Four women from Hebrew Union College say they were "strip searched" by security before they were allowed into the Western Wall Plaza, an incident one group called "an intimidation tactic" -- but some officials maintain the women were trying to smuggle items into the plaza.
The women were part of a group of 15 students who joined 200 others in a Wednesday morning "Women of the Wall" service on the plaza behind the men's and women's sections, the Forward reported.
The women were allegedly questioned, pulled into a private room and asked to lift their shirts and skirts. Western Wall security didn't say what they were searching for, according to the Israel Religious Action Center of the Reform movement.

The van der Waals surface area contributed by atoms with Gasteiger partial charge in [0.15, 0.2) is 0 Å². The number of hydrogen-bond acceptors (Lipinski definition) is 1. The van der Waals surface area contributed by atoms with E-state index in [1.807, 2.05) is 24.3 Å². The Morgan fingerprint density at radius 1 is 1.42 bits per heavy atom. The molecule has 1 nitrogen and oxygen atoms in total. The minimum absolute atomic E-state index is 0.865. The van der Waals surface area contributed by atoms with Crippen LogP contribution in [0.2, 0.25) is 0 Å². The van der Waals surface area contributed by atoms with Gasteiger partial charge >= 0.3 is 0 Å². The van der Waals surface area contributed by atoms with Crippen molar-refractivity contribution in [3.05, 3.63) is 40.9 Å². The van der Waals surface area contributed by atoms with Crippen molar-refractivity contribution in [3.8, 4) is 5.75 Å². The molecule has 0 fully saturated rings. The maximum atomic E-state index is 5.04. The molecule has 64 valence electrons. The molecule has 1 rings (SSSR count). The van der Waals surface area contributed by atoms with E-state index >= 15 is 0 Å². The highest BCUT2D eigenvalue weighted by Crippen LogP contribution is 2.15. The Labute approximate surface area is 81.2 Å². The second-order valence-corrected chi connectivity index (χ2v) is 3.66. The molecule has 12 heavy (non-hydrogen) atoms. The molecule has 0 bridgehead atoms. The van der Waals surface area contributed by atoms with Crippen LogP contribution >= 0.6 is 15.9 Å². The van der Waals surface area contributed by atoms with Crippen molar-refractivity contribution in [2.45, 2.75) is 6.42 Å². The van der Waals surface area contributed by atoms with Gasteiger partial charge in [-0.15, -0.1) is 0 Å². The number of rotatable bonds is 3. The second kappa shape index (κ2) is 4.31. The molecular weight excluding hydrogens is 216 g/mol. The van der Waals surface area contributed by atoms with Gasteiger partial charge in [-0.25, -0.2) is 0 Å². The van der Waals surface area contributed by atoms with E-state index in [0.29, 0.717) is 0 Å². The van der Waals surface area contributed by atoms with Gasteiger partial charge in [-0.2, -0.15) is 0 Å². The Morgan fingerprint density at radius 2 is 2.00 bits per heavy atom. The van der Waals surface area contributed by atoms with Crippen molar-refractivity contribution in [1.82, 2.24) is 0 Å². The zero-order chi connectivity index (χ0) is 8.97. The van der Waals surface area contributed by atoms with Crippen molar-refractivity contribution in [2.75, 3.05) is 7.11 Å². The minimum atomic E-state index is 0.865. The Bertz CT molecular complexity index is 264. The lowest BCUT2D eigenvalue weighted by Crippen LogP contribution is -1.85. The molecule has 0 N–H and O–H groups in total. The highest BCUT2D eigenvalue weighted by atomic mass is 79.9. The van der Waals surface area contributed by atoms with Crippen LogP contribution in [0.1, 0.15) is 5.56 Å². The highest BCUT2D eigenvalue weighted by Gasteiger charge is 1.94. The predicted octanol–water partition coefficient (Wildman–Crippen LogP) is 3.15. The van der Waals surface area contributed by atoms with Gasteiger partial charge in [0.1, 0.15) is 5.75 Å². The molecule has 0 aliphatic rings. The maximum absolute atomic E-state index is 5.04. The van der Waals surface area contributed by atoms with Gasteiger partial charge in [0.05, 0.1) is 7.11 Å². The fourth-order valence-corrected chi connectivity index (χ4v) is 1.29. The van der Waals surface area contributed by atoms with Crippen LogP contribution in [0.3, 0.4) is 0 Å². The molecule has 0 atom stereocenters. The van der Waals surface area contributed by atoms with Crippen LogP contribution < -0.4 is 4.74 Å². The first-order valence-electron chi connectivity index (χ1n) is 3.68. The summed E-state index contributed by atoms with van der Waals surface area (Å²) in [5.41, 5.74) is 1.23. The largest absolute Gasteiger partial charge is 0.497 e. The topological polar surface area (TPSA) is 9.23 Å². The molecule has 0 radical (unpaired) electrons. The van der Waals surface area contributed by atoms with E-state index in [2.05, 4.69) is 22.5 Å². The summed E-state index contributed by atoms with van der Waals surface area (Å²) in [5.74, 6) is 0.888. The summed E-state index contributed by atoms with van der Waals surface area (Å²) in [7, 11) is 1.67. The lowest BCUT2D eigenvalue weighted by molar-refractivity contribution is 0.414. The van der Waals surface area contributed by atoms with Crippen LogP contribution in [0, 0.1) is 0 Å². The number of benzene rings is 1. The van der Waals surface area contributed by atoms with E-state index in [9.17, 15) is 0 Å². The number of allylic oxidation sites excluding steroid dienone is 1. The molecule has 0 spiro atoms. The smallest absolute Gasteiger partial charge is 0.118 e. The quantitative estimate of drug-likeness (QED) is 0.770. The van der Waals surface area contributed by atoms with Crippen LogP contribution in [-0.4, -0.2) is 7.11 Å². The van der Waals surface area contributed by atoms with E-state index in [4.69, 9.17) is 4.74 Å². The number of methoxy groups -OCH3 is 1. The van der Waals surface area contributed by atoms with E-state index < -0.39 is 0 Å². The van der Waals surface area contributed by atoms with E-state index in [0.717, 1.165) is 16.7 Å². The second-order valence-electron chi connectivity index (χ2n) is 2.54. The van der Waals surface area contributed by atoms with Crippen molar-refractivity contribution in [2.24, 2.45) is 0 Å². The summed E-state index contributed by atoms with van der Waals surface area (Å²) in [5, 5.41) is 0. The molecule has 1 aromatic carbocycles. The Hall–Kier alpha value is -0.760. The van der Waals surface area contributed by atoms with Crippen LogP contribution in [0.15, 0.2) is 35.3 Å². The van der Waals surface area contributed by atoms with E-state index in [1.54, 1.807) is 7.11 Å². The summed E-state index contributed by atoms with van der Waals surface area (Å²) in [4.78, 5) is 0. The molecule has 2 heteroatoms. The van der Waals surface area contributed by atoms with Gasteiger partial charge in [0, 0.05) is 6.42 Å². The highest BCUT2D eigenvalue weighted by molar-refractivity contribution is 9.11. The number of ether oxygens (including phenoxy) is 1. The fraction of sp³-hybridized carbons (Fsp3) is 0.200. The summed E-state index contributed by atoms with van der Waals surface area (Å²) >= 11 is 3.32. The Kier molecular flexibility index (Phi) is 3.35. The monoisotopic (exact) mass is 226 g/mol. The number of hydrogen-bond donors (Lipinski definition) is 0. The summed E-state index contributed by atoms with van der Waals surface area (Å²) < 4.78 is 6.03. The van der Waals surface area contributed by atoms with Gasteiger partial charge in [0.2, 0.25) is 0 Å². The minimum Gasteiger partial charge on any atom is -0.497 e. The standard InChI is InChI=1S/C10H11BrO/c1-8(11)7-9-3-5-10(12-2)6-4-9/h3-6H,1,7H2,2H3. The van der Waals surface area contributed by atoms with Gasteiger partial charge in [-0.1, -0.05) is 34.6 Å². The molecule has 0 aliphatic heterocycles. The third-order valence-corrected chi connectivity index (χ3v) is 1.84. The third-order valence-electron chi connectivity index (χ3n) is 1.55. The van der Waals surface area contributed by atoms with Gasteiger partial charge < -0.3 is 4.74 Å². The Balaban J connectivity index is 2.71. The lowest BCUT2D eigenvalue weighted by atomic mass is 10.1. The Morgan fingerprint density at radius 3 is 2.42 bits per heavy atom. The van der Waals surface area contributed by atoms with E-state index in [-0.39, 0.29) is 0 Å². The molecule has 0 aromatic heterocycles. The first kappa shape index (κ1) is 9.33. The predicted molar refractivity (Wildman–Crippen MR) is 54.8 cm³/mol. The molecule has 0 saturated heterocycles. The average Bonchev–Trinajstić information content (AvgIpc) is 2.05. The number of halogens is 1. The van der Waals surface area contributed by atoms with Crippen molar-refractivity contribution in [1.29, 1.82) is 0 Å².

“There is no reason to do this to these four young women,” Steven Beck of the IRAC told the Forward. “It is purely an intimidation tactic.”
But some say the women were trying to smuggle items, such as Torah scrolls into the service, which a prominent rabbi called a "desecration."
“Today, the first of the [Jewish] month of Elul, all the red lines were crossed," Western Wall Rabbi Shmuel Rabinovitch said in a statement to The Times of Israel. "They smuggled holy Torah [scrolls] wrapped around their bodies, they hid whistles in their private parts, and for what? For the 'sanctity' of the civil war at the Western Wall."
The prayer service the women were trying to enter was controversial in itself -- women blew shofars and read from the Torah scrolls, activities ultra-Orthodox Jews believe only men may engage in.
Thousands of people enter the area each day after passing through metal detectors.